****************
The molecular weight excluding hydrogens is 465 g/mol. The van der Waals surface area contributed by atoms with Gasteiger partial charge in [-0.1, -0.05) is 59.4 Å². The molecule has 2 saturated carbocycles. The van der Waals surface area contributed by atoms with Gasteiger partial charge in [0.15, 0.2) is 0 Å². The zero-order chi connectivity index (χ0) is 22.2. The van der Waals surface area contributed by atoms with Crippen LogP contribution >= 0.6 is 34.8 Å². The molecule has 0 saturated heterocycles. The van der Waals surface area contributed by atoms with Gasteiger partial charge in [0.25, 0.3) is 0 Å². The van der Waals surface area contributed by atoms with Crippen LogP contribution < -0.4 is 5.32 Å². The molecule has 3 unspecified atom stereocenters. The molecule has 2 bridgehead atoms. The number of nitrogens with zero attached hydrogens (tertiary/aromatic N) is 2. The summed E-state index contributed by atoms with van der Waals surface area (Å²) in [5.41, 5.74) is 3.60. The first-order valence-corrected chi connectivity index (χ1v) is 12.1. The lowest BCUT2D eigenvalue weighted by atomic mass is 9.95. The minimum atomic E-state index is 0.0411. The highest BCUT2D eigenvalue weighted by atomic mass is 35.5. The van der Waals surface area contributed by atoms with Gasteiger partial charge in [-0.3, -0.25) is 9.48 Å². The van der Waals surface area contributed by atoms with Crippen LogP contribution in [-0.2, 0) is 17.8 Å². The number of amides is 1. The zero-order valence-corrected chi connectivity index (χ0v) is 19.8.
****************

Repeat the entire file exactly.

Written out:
The molecular weight excluding hydrogens is 465 g/mol. The van der Waals surface area contributed by atoms with Gasteiger partial charge in [-0.1, -0.05) is 59.4 Å². The molecule has 2 saturated carbocycles. The van der Waals surface area contributed by atoms with Gasteiger partial charge in [0.15, 0.2) is 0 Å². The zero-order chi connectivity index (χ0) is 22.2. The van der Waals surface area contributed by atoms with Crippen LogP contribution >= 0.6 is 34.8 Å². The molecule has 0 saturated heterocycles. The van der Waals surface area contributed by atoms with Gasteiger partial charge in [0.25, 0.3) is 0 Å². The van der Waals surface area contributed by atoms with Crippen LogP contribution < -0.4 is 5.32 Å². The molecule has 3 unspecified atom stereocenters. The molecule has 2 bridgehead atoms. The number of nitrogens with zero attached hydrogens (tertiary/aromatic N) is 2. The summed E-state index contributed by atoms with van der Waals surface area (Å²) in [5.41, 5.74) is 3.60. The first-order valence-corrected chi connectivity index (χ1v) is 12.1. The lowest BCUT2D eigenvalue weighted by atomic mass is 9.95. The minimum atomic E-state index is 0.0411. The highest BCUT2D eigenvalue weighted by atomic mass is 35.5. The van der Waals surface area contributed by atoms with Gasteiger partial charge in [-0.3, -0.25) is 9.48 Å². The van der Waals surface area contributed by atoms with Crippen LogP contribution in [-0.2, 0) is 17.8 Å². The number of amides is 1. The zero-order valence-corrected chi connectivity index (χ0v) is 19.8.